Officials said four farmers lost their lives when junior home minister Ajay Mishra’s vehicle is believed to have hit them in the Uttar Pradesh town of Lakhimpur Kheri on Sunday.
Mr Mishra said his driver and three members of the ruling Bharatiya Janata Party (BJP) were in the car and were then killed by protesters as violence broke out after the incident.
“They were beaten to death by the farmers,” he said in a statement.
Farm leaders alleged that Mr Mishra’s son was in the car when it ran over the demonstrators, but he denied it.
Police said they had so far arrested six people and filed a criminal complaint against 14 more, including the minister’s son, in connection with the death of the four farmers.
The BJP also lodged a criminal complaint against the protesting farmers over the death of its members and the driver, said Arvind Chaurasia, a senior official in charge of the district.
Police also said they had recovered the body of a local journalist from where the violence took place, but did not provide further details on how he was killed.
Farming leaders are demanding a judicial investigation and compensation for the families of the dead protesters – and want action against the minister and his son, saying Mr Mishra should be removed from office.
The Indian authorities have suspended internet services and barred political leaders from entering Lakhimpur Kheri in an effort to calm tensions.
Police officer Arun Kumar Singh said schools have been shut in the district and people have been advised to stay indoors following the violence.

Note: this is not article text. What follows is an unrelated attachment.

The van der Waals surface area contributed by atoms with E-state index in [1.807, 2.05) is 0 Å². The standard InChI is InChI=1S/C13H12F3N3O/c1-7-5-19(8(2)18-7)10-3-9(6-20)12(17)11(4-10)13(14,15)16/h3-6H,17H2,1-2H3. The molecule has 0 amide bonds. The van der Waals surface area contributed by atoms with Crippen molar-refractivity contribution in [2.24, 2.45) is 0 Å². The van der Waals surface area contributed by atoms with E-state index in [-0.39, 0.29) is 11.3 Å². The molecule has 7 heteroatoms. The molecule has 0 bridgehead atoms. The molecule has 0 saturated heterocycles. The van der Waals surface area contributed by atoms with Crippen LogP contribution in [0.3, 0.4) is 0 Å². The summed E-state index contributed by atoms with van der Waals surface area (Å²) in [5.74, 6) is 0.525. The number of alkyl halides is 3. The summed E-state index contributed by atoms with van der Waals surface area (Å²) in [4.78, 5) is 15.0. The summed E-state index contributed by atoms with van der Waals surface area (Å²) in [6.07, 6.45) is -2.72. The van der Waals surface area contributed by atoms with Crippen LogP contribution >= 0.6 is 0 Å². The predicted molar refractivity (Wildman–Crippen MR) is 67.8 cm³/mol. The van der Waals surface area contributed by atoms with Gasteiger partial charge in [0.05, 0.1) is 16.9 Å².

Rakesh Tikait, a senior farming leader, said the bodies will not be cremated until the government accepts their demands.
The incidents in Lakhimpur Kheri marked an escalation in protests against agriculture laws that farmers say will shatter their livelihoods – and fresh protests spread to New Delhi as more information about the deaths emerged.
The protests initially started when the government passed the new laws last September and have been one of the biggest challenges faced by Prime Minister Narendra Modi.
Last week, thousands of farmers gathered at the edges of the capital New Delhi to mark one year of demonstrations.
The government says the changes in the laws were needed to modernise agriculture and boost production through private investment, but the farmers say the laws will devastate their earnings by ending guaranteed pricing and will force them to sell their crops to corporations at cheaper rates.
The protests have been largely peaceful, though clashes in January left one protester dead and hundreds injured in Delhi.
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